Non-euro countries raise concerns on banking union
11.09.12 @ 09:29
BRUSSELS - Plans for stronger banking supervision in the eurozone are putting non-euro members in a difficult position: they want the euro-crisis to end, but they do not want to endorse a two-speed Europe.
EU ambassadors from Bulgaria, the Czech Republic, Denmark, Hungary, Latvia, Lithuania, Poland, Romania, Sweden and the UK met on Monday evening (10 September) in Brussels to share concerns regarding the European Commission's banking union plans to be unveiled on Wednesday.
Giving the European Central Bank (ECB) the last say over which banks need to boost their capital or sell assets in order to avoid bankruptcy was Germany's condition for accepting the future permanent bailout fund (ESM) being tapped directly by ailing banks in the eurozone.
The 10 'euro-outs' each have a veto over the banking union plans, as they will require unanimity in the EU Council of ministers to pass.
No country really wants to use the nuclear option, as they do not want to jeopardise measures which could stabilise the eurozone, several diplomats told this website. But concerns remain and will have to be taken into account in the final version.
A level playing field between banks inside and outside the eurozone is the main sticking point.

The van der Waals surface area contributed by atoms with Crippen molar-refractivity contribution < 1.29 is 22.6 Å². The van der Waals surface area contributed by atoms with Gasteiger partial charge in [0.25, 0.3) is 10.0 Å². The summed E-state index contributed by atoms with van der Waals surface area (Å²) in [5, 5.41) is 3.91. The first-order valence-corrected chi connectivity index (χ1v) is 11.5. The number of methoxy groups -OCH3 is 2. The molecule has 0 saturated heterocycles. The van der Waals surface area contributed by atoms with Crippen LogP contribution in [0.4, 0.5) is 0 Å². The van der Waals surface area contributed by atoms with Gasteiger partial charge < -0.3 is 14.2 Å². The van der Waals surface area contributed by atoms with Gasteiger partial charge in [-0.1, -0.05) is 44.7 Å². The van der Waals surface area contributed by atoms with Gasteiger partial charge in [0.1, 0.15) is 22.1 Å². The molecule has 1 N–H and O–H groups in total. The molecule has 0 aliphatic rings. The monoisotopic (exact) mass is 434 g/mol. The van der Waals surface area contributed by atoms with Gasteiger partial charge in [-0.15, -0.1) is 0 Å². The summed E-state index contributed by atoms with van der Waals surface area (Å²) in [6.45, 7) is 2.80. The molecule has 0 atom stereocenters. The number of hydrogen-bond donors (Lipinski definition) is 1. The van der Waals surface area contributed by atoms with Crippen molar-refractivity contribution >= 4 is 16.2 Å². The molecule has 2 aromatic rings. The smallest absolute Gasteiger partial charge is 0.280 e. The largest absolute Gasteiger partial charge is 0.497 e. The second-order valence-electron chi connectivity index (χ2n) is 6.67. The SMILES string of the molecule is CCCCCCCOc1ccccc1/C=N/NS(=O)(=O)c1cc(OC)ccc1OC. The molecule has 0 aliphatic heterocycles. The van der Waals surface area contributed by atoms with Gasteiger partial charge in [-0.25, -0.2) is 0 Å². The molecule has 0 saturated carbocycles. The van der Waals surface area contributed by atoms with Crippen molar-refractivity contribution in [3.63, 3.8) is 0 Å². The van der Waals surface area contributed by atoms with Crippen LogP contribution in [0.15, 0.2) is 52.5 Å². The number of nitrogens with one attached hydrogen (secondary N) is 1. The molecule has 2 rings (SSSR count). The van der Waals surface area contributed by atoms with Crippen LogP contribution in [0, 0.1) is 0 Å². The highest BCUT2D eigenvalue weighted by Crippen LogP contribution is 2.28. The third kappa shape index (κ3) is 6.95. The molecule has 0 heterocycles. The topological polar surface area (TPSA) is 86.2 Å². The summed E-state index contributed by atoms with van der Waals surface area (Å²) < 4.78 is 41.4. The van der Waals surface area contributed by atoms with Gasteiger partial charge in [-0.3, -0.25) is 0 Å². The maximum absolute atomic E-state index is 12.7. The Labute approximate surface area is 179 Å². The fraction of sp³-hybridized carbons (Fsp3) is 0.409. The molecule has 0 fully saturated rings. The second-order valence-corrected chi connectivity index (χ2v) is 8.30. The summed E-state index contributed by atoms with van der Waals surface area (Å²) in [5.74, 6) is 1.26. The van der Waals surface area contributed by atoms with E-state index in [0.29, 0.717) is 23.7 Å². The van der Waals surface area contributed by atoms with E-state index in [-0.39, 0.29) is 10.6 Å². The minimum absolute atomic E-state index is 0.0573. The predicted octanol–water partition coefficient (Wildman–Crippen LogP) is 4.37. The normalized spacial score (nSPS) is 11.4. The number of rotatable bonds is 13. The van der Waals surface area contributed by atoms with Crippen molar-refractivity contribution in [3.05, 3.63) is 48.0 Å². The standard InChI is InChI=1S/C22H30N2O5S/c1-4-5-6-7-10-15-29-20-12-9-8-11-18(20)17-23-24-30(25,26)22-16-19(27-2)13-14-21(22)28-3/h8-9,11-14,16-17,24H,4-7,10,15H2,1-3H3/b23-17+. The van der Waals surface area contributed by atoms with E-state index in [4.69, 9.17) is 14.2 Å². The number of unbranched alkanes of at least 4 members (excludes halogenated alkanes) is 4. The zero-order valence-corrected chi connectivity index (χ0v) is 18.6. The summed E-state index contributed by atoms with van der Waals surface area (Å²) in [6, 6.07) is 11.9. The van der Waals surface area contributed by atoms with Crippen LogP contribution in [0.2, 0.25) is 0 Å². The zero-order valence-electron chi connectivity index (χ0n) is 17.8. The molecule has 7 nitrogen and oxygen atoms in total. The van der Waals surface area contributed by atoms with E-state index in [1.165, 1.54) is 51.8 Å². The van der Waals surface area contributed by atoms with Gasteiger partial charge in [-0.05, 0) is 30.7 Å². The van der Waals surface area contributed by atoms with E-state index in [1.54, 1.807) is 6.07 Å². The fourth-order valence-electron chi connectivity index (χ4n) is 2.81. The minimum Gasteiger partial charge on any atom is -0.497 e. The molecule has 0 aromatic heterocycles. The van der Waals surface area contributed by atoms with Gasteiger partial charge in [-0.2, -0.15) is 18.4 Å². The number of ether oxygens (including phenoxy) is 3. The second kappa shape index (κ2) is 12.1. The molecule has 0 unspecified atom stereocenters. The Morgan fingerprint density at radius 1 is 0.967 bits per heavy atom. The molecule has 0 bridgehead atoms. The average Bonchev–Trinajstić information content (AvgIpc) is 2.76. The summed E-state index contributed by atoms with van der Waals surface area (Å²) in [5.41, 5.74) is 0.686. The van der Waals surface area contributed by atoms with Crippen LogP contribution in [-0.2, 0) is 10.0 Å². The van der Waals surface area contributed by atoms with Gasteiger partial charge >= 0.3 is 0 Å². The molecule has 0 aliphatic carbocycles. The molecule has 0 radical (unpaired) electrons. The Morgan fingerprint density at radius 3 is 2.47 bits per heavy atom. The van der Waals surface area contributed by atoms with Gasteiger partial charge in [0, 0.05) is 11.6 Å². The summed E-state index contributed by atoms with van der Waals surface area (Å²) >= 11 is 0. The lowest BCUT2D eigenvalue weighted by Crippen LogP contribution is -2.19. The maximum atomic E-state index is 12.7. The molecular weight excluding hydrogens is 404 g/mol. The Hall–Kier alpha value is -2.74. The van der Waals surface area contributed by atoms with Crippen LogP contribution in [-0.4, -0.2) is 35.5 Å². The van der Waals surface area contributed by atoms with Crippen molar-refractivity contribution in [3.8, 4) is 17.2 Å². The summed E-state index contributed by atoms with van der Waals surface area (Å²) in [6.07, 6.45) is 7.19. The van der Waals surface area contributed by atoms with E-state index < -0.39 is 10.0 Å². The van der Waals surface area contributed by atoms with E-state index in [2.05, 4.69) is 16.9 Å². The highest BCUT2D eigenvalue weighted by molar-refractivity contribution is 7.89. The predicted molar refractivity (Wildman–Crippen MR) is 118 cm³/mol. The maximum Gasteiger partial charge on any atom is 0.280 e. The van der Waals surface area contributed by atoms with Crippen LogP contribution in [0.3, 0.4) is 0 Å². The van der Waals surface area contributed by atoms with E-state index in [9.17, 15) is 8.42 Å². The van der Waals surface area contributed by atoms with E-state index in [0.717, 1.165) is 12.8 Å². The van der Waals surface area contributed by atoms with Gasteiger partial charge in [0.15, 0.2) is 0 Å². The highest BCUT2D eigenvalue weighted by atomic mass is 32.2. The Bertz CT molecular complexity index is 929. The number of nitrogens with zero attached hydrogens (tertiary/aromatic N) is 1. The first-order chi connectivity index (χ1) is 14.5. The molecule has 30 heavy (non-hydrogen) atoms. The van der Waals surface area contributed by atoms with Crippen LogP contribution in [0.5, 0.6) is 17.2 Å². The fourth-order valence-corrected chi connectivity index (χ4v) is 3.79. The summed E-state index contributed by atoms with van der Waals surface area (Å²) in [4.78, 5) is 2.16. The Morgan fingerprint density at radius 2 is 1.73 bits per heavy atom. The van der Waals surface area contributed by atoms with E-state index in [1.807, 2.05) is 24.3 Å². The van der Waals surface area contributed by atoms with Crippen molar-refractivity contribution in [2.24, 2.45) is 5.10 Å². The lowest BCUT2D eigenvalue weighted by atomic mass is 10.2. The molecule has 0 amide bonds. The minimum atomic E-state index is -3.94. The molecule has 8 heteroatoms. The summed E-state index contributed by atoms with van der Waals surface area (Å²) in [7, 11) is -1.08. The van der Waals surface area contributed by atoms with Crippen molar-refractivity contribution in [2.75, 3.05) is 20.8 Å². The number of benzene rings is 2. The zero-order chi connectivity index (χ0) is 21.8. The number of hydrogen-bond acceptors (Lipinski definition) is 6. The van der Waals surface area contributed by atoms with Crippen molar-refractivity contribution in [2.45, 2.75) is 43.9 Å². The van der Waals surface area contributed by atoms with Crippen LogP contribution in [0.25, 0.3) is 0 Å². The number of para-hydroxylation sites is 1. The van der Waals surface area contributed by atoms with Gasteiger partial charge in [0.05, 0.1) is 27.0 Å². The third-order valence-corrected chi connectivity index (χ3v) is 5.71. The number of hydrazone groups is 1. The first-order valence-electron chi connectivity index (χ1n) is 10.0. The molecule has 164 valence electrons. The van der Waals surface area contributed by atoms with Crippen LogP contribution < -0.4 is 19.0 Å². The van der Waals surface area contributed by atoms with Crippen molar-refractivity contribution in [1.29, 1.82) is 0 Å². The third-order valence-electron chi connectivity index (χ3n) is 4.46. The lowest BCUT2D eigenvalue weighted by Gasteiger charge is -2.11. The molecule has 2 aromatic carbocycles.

For central and eastern European states - where 65 percent of the banking sector is in the hands of Austrian, German, French and Italian banks - the worry is the move will create unfair competition of big banks versus local ones.
"If the choice is between an Austrian and a Romanian bank, where would your grandmother put her money? Clearly having the might of the ESM and Germany behind it creates a competitive disadvantage for the local ones," one EU diplomat said.
Another issue is that non-euro countries can opt into the banking union, but would have no say in the governing council of the ECB which is made up of eurozone members only.
Decisions taken by the club to stabilise the euro - such as withdrawing capital from subsidiaries in eastern Europe to boost the coffers back home - could have a negative impact in the non-euro countries.
"At least we should have an observer role in the council, if we voluntarily agree to all limitations of the banking union," the diplomat said.
Question marks also arise as to where all this closer integration of the eurozone is leading to.
The debate about having a parliament - or a special committee within the European Parliament - just for the eurozone is being followed with deep concern among the 'outs,' as it would cement a two-speed Europe already taking shape.
For Britain, having a more powerful and united eurozone is also problematic when it comes to banking regulation or the balance of powers within the European Banking Authority, the London-based body pooling all 27 national banking supervisors.
Estonia - a eurozone member - is a special case, as its whole banking sector is in Swedish hands. But Sweden is outside the eurozone, so Estonia will be in the banking union, but its banks will remain under national supervision from Sweden.
"All of this shows how interlinked we all are. And how difficult it is to strike the right balance between giving up national control and liability and gaining something in return, especially when the non-euro countries have no backstop like the ESM," the diplomat noted.